Bird flu Prevention Zone extended
- Credit: Archant
Vets encourage vigilance as disease confirmed in Wales
DEFRA has announced that the bird flu Prevention Zone has been extended to February 28. This follows confirmation of the disease in a backyard flock in Wales yesterday.
The Chief Veterinary Officer for Wales has confirmed Avian Influenza H5N8 in a backyard flock of chickens and ducks on a premises near Pontyberem in Carmarthenshire, Wales.
A 3km Protection Zone and 10km Surveillance Zone have been put in place around the infected premises, to limit the risk of the disease spreading and as part of the wider surveillance and disease control measures.
The British Veterinary Association (BVA) and British Veterinary Poultry Association (BVPA) have reiterated their call for vigilance amongst all poultry keepers, vets and anyone visiting premises where birds are kept.
BVA Welsh Branch President, Neil Paton, said:
“This is the first incident of this avian flu strain in a kept flock of chickens and ducks and it shows the very real risk that the disease poses to backyard flocks.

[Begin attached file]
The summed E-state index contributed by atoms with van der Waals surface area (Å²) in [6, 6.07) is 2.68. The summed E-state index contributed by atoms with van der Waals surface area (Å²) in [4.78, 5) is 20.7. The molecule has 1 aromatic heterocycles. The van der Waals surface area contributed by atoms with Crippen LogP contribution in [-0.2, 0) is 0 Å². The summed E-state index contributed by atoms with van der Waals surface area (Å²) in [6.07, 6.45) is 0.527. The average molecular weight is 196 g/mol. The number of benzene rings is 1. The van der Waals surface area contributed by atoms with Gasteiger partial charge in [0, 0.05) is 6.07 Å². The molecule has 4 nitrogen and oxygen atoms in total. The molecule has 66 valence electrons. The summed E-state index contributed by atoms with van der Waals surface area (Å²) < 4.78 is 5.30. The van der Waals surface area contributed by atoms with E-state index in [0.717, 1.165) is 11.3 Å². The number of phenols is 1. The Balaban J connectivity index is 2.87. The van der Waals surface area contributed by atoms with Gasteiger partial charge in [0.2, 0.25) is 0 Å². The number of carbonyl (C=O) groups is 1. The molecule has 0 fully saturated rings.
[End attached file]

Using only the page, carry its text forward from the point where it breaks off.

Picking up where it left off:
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“A Prevention Zone has been put in place across the whole of Great Britain, requiring all poultry keepers to house their birds or, if that is not possible, to take measures that keep their birds separate from wild birds. This could include feeding and watering them under cover and keeping them away from standing water, so that wild birds are not attracted to visit.
“Tight biosecurity, such as maintaining high levels of cleanliness and hygiene and not allowing visitors to come close to your birds, alongside preventing contact with wild birds are crucial to stopping the spread of this disease.
“Signs of avian flu can vary between species of bird and could range from very mild signs like seeming ‘off colour’ or reduced feed or water intakes through to the severity of death. If you are concerned about your flock, please speak to your local vet. Anyone with suspicion of the disease in their birds should report this to the Animal Plant and Health Agency on 0300 303 8268 immediately.”
If you find dead wild waterfowl (swans, geese or ducks) or gulls, or five or more dead wild birds of other species in the same location, you should report them to the Defra helpline on 03459 335577.